Onchain hypercuration gives way to possible solutions to questions currently being asked of bright minds in the space, like Chase Chapman on her podcast On the Other Side. Chase has recently brought on legends like Jihad Esmail, LGHT, and Steph Alisung to examine media, hypercultures, and their impact on our shared interfaces. Hypercuration should be what eventually lifts us out of irrelevancy island like a mama cat toting around her kitten.

Reggie James / FWB FEST 2023
Reggie James / FWB FEST 2023

The advantage of hanging out with those who are essentially co-creative directors of Ethereum L2s is to experience the purest creative forms of onchain network effects. These can be individuals or entire communities. They produce highly curated, highly valuable podcasts, essays, networks, events, and Tweets. This all goes well beyond the vibe economy of the past few years, which is literally underground right now.

As Reggie so graciously states in this FWB FEST talk, “Technology has lost its ability to speak about itself,” and I believe it is our job to facilitate that. For example, talking directly to founders and builders 1:1 to really nail down what exactly their passion is, the problem it solves, and why they are crafting technology the way they are.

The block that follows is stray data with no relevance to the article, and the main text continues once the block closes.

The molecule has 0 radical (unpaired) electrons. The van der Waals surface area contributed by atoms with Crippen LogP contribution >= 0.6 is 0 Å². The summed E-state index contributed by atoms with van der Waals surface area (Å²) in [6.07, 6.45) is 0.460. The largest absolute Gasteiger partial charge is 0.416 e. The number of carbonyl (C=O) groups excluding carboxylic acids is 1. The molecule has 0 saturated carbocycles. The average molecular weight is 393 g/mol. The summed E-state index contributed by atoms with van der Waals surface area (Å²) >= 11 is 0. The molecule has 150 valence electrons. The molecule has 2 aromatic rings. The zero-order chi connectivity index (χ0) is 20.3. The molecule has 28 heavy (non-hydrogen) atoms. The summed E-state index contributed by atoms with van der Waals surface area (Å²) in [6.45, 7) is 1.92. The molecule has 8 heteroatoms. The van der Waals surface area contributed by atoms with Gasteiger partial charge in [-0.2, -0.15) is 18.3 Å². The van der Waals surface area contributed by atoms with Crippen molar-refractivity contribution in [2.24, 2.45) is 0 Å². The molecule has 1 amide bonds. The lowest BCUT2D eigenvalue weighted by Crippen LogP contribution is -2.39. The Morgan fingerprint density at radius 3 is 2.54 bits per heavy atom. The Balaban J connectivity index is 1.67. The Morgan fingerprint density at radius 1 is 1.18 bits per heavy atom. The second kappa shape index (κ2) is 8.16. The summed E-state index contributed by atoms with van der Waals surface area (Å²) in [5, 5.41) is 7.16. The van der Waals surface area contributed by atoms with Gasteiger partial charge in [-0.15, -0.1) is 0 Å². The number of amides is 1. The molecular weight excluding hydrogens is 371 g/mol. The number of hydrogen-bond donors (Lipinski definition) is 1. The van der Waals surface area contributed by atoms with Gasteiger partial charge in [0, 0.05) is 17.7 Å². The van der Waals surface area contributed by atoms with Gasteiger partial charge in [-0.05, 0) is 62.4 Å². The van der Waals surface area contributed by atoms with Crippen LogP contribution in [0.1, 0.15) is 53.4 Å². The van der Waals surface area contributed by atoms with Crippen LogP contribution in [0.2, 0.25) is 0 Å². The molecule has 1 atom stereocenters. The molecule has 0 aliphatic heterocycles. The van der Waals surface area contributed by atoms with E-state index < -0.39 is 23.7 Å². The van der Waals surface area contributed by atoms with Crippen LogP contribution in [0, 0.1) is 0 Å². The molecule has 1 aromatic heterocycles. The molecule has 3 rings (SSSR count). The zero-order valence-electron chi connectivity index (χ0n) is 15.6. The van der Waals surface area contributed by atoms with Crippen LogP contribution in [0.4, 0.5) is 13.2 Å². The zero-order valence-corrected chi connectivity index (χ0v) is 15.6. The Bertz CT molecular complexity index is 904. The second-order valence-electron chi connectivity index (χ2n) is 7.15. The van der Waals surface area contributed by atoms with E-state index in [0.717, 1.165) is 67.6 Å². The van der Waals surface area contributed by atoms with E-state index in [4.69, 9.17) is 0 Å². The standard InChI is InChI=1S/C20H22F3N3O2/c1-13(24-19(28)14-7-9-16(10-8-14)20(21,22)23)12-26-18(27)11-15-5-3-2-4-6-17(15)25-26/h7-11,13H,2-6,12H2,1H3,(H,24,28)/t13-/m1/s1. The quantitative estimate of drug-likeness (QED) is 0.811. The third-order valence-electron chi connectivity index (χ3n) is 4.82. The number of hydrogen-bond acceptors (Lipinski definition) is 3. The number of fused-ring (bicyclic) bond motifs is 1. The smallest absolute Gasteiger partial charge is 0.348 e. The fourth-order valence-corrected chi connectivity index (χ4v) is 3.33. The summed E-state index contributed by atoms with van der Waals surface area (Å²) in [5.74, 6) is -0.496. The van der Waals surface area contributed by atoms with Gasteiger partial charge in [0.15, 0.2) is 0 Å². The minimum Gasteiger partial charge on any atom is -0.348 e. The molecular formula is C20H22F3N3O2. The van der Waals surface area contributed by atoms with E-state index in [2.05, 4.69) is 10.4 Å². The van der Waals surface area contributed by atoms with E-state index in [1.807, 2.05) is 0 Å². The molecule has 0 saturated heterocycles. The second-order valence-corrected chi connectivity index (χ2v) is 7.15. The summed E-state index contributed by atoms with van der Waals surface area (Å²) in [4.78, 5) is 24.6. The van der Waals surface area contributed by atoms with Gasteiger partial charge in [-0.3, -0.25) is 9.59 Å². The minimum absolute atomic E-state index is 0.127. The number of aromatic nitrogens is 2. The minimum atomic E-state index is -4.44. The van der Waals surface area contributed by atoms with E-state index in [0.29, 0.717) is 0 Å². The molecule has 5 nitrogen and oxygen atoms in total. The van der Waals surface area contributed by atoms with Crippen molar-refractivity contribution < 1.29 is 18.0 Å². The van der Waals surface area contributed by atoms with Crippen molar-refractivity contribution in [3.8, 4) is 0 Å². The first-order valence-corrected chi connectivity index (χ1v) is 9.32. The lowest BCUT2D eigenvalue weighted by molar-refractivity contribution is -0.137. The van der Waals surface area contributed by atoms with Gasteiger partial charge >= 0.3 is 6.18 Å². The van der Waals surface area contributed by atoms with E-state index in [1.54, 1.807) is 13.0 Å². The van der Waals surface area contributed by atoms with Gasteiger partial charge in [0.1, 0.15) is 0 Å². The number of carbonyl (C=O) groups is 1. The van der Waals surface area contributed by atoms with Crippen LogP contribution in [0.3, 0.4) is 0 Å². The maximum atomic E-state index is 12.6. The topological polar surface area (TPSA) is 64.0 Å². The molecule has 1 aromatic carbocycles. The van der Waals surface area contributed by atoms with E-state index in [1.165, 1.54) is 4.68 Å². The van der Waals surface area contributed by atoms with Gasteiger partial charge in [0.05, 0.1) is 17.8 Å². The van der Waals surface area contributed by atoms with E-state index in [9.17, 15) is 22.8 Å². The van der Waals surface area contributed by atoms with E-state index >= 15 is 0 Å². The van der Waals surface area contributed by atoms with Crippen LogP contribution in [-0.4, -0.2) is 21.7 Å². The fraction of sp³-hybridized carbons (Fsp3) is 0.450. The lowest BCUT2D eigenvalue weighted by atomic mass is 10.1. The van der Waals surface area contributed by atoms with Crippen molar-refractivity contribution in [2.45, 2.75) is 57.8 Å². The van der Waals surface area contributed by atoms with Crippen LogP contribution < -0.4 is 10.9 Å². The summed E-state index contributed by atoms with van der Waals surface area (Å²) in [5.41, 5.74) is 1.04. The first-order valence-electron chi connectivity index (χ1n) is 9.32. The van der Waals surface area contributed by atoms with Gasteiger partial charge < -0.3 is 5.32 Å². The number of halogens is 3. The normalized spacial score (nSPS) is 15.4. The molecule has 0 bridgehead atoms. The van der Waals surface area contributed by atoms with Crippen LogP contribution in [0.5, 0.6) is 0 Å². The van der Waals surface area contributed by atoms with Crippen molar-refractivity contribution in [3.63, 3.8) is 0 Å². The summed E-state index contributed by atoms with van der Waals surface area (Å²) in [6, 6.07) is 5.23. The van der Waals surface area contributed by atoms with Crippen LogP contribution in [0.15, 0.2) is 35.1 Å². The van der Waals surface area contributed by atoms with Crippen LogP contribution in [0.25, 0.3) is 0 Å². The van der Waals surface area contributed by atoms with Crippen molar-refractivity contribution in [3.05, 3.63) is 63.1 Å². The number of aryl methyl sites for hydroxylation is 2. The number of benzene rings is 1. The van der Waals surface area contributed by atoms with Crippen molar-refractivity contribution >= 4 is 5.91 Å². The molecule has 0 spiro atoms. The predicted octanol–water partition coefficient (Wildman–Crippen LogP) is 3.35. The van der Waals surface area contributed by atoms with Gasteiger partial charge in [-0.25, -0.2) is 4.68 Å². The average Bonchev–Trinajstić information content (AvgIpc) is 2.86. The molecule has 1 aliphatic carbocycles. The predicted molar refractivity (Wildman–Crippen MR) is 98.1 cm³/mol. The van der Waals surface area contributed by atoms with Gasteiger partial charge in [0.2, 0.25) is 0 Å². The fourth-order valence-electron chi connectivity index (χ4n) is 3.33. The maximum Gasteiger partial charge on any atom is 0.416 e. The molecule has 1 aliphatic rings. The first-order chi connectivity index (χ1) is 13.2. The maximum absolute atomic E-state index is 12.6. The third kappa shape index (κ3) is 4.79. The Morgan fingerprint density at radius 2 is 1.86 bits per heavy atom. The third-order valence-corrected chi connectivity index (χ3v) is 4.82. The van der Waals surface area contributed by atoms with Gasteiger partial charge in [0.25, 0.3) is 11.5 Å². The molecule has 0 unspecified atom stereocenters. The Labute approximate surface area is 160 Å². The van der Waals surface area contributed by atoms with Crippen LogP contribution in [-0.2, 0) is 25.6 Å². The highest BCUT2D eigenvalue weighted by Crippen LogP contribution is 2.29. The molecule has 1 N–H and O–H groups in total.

One possible solution is to truly co-build brands together in partnership with the communities and people we care so deeply about. Yes, we can absolutely build our own products, but taking the time to facilitate with others and spend meaningful time with them is the nature of hypercuration. To tell our stories with one another as human interfaces for new digital experiences to emerge.

Partnerships in brand building have broken and financialized the system we care so deeply about. Points, leaderboards, loyalty, these things all provide data points for metrics that look pretty on paper but often aren't what truly build a sense of belonging.

It is more worth it to create and curate visions together than to double the work, double the marketing, double the communities, and double the noise for everyone to interact with.

The nature of hypercuration is and should be multi-player.

Ultimately, hypercuration facilitates a rebirth, and that takes time.

We are meant to be comfortable at the edges of technology and culture. Working together to curate deeper connections is the answer.